The Nature Conservancy Preserves Our Beaches and Bays
by jeff hughes
The Nature Conservancy works to protect Long Island’s beaches
My love for the East End began when I was a child and visited my grandmother’s cottage in Southampton. Those early summer days were mainly spent outdoors exploring the bays, creeks, beaches, and marshlands of the Peconic Estuary. We fished, crabbed, hiked, and sailed on small boats. When we did leave the water, we traveled on the back roads (Noyac Road was a dirt road in my very early years) through woods and farm fields that were as beautiful, in their own way, as the water. Even at a young age, I knew this was a very special area.
The East End is packed with treasures like this—people have their own little bays, creeks, or fields that are beautiful and still full of wildlife. But a lot has changed since those days. There are more people enjoying the natural beauty and sense of peace on the East End, which is a good thing. However, at the same time, we’ve lost a lot of our wilderness to development, which is why the conservation of our natural lands and the stewardship of our clean waters are so important.
My wife, Karen, and I first got involved in conservation in the 1970s when The Nature Conservancy was working to protect the 2,039-acre parcel on Shelter Island that became the Mashomack Preserve. At the time, the open space and farmland that blanketed Long Island were quickly disappearing. We realized there was—and still is—something we could do to protect the places we care so much about. We can support the organizations that are keeping our lands and waters healthy, and we can pass down that conservation ethic to our own children, Andrew and Alexandra. We actually started that process by making both of our children Life Members of The Nature Conservancy before they were a year old.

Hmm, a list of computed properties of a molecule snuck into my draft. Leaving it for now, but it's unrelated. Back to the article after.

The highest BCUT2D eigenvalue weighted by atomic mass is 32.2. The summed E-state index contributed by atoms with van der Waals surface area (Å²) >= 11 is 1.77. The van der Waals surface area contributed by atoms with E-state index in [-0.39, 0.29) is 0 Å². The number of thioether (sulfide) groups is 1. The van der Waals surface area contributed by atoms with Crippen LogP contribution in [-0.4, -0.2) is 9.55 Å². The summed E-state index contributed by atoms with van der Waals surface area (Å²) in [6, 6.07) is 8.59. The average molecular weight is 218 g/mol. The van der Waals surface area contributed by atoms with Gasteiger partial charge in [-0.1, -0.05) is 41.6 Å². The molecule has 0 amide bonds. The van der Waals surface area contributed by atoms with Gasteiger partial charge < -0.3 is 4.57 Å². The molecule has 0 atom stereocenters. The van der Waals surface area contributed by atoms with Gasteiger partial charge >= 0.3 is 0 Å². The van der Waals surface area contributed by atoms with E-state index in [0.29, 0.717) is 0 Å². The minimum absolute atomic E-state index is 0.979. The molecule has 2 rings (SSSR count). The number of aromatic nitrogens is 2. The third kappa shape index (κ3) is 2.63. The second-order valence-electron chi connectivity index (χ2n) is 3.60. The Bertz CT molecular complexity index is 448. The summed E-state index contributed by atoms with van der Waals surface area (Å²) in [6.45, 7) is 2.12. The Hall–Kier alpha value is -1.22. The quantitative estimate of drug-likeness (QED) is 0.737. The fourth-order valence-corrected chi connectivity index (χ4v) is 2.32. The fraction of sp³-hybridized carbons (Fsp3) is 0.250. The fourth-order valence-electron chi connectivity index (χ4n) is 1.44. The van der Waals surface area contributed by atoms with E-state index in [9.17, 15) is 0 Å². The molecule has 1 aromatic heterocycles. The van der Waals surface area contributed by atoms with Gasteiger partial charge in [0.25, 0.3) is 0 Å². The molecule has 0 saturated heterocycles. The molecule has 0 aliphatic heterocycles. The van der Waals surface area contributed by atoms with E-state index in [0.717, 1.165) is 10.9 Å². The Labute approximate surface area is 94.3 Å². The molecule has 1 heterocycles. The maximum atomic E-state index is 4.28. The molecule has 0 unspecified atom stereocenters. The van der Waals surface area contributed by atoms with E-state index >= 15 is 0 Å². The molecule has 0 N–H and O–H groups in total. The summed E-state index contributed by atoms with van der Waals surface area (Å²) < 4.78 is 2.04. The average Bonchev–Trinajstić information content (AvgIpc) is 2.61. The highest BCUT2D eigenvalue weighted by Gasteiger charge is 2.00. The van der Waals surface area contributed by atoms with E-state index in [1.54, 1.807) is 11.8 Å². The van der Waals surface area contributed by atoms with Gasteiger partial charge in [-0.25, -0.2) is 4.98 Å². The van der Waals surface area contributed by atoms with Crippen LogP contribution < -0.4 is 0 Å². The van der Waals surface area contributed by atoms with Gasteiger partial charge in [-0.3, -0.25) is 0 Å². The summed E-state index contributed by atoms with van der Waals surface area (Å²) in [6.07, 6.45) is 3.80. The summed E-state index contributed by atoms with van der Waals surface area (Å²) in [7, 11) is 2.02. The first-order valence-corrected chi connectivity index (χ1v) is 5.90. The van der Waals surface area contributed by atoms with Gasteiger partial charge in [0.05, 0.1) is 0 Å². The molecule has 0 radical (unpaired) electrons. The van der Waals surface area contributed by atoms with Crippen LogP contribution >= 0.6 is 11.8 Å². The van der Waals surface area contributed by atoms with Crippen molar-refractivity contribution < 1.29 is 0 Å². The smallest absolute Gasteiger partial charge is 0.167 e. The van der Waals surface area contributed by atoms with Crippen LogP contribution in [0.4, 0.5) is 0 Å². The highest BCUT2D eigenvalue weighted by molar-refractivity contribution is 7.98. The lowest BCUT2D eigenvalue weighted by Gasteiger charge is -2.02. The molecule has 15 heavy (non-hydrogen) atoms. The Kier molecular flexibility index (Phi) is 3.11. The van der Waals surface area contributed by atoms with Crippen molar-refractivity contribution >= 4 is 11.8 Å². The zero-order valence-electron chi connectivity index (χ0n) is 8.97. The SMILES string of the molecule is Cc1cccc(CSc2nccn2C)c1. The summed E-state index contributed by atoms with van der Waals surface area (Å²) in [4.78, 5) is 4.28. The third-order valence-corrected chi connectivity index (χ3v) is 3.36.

Indeed, one of the great prides of our family is passing on the love and caring of our precious area. Karen’s parents, whose lineage on the East End dates back to the 1640s, have done the same for her and we have successfully nurtured a love of nature in our children. Though Andrew and Alexandra have grown and relocated, they still consider Southampton their “true” home. Andrew lives in San Francisco and is a security analyst covering the global solar and clean tech industries; Alexandra, a second grade teacher in Aspen, keeps local ties to The Nature Conservancy on Long Island as chair of the junior committee for the Beaches and Bays Gala.
The love and respect for nature that both Karen and I have is part of what brought the two of us together. It’s also enabled us to meet so many wonderful people of the same mind-set, both on the East End and across the wider Nature Conservancy. This includes projects such as traveling to the Amazon Region of Brazil to observe and support the Conservancy’s work there.
If there is a lesson to be learned or a message in all of this, it’s to start educating your children at a young age about the importance of the environment. If you create and nurture that same sense of caring in them, then a lot more people will be engaged in helping to protect the natural world, and we will all benefit from that.
photography by derek rogers/the nature conservancy (bird); kara jackson/the nature conservancy (volunteers); ed sambolin (beach); courtesy of hughes family (beach); rob rich/society allure (event)